Published:

64 comments

Aidan Ruff is an electronics design engineer, and a Conservative activist in Northumberland.

If you open a newspaper any day, you’ll read about it. Question Time is dominated by It. Facebook is full of It. It is the crisis in the affordable-rent housing market.

Clearly, that’s an oxymoron on several levels. Rents aren’t affordable and there is no market. You pay what’s demanded, or you sleep on the street. That’s extortion. If there is a market, it’s a totalitarian market with delicious produce tantalisingly out of reach, and the nation’s young are the ones salivating and sleeping in the gutter. No wonder they resent us. We’re “the man”, the ones keeping them down, at least in the very successfully perpetuated, left-wing rhetoric dominating social media.

The Chancellor, no matter how much he rummages down the back of the sofa, simply can’t find the £80 billion to build the one million cheap rental homes that we so desperately need. We Tories wonder why the young aren’t voting for us in droves, but why should they?

We face the classic Monty Python and the Romans question. Yes, we’ve fixed Labour’s broken economy. Yes, unemployment is at a historic low. Yes, manufacturing is booming and good jobs are a-plenty. However, 18-25 year-olds weren’t economically active during the crash, so they don’t remember the pain. Their parents enjoyed the benefit of the Thatcher years, so they’re insulated from it with their property and final salary pensions. So, what have we done for them today when they can’t afford a rent or mortgage, and they’re living in Mum and Dad’s box room?

There’s another group that we’ve also ignored — even attacked. They do have the cash, stuffed under mattresses earning precisely zero. These are the savers, the older generation, the private pension pot holders. Near zero interest rates have saved businesses, but they have hollowed out savings.

Corbyn’s solution is simple: tax the hell out of the savers, as they don’t vote Labour anyway, and transfer the wealth to the poor and whatever daft lefty project catches his eye. Gordon Brown’s pension tax is in danger of being followed up with a Corbyn catastrophe. Cue resentment on both sides as those pensioners are also parents.

The answer is staring us in the face. Let’s connect the two groups in a wonderful social experiment. The old, with their savings, helping the young with their need for housing. The economically active young helping the old by giving them an income. Taxes on the young pay for state pensions anyway, so let’s make the link more direct.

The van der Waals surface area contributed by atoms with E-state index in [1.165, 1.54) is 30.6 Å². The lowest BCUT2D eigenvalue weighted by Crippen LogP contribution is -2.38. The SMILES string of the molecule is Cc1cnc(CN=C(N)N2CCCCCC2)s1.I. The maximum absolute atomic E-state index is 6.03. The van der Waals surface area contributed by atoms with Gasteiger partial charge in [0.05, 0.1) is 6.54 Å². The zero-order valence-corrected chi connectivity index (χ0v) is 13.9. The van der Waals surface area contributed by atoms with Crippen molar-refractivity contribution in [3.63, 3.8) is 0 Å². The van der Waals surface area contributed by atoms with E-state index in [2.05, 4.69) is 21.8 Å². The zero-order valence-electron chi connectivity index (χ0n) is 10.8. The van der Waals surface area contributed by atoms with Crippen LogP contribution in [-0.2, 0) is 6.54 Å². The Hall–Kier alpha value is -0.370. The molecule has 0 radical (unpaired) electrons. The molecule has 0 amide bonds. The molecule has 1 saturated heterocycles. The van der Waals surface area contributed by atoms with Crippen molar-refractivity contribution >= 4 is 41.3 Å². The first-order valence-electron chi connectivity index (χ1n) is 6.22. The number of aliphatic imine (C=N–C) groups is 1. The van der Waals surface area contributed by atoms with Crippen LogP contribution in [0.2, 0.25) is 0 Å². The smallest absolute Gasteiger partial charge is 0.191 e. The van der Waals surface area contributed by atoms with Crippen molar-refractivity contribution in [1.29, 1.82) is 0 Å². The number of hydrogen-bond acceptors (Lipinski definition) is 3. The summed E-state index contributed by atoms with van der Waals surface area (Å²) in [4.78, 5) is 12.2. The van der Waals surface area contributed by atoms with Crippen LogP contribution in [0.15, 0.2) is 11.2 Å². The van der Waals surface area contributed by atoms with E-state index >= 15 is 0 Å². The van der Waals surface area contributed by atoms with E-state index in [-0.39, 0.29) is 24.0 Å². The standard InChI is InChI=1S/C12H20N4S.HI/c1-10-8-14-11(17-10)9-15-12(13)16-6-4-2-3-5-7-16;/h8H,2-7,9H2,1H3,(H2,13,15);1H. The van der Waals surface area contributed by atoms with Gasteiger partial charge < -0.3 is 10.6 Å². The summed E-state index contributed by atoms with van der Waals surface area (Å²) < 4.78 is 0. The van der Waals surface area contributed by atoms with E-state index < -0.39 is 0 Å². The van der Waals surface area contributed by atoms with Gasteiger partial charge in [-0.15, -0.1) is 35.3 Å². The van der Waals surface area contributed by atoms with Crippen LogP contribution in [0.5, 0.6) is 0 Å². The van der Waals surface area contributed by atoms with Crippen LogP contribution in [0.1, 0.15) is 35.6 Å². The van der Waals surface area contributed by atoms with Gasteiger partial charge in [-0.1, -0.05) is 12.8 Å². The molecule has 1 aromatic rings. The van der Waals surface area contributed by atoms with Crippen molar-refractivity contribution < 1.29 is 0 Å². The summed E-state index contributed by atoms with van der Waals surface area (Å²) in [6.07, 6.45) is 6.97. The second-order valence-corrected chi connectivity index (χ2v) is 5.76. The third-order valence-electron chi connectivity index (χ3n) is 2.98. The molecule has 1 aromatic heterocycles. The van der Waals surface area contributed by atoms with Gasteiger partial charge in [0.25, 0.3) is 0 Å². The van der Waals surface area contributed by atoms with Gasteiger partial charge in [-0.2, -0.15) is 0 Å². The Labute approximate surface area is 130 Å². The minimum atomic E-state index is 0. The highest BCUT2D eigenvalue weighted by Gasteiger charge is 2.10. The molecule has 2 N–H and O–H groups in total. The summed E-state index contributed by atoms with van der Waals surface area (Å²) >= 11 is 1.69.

I propose a social housing bond. Issue a ten-year bond, ring-fenced for rental housing construction, not council houses but administered by existing housing associations. We’ve had a peek around my area of Northumberland, and there are thousands of small, derelict, or under-utilised plots of land owned by varying levels of government.

On this land, we can build small developments of between ten and 50 houses, be they apartments or family homes. This will fill in small gaps nicely, and avoid over-loading local services. They also tend to be where the jobs are located, which is no bad thing. Typical rents will give a four per cent annual return for bond holders, and leave around 2.5 per cent for maintenance and admin.

But wait, there’s more. While we’re at it, how about a bit of social engineering? Inevitably, there will be a waiting list for these new, high quality, cheap rental homes. So, let’s dangle a great big, fat carrot in front of the noses of the intractably unemployed, the untrained, and the unmotivated.

Sign them up to a construction industry apprenticeship in plastering, tiling, joinery, or, if they are less capable, they can learn to manage a sand heap, push a wheelbarrow, and shovel rubble. It’ll be some time before Artificial Intelligence replaces those vital skills. If they sign up and fully participate, then to the front of the queue they go. Construction workers are now on average older than the wider workforce – and we need more of them.

Hook them up with a local building company, give the business a tax break to reward them, and get the apprentices working on their own housing project. Imagine – building your own house. It’s primal, goes straight to the ancient, tribal brain, and the essence of providing a hearth and home for your family, and they will look after it.

If they are a good tenant for five years, give them the right to buy at the cost of replacement plus a small premium to put some more cash into the pot. If they sell up in less than a further five years, then there would be a 20 per cent per annum profit claw back. As a result, a new generation will be invested in society in a deep and meaningful way. This is ‘Help To Buy’ with teeth.

Those on the scheme can market it to their peer group by offering a kick back of a month’s free rent for each of their friends who complete the training course. Social media does this all the time as the YouTube generation monetise their lifestyles, so why not do it for this, too? It wouldn’t take many early adopters to spread the news.

Some folk just need a cheap rent or a way into the housing market. However, others need more, and this policy could help them all. So many problems solved with one idea.

Finally, just as the EU puts up signs telling us how great it is at bribing us with our own money, can we please have a plaque over every new doorway reminding folk exactly who helped them? i.e. us. The Tories.

So, come election time, when young voters ask, “What have the Tories ever done for us?”, the answer will be staring them in the face daily, and we will have earned their votes. And they’ll have affordable homes, which is entirely the point.

64 comments for: Aidan Ruff: The benefits of a social housing bond

Leave a Reply

You must be logged in to post a comment.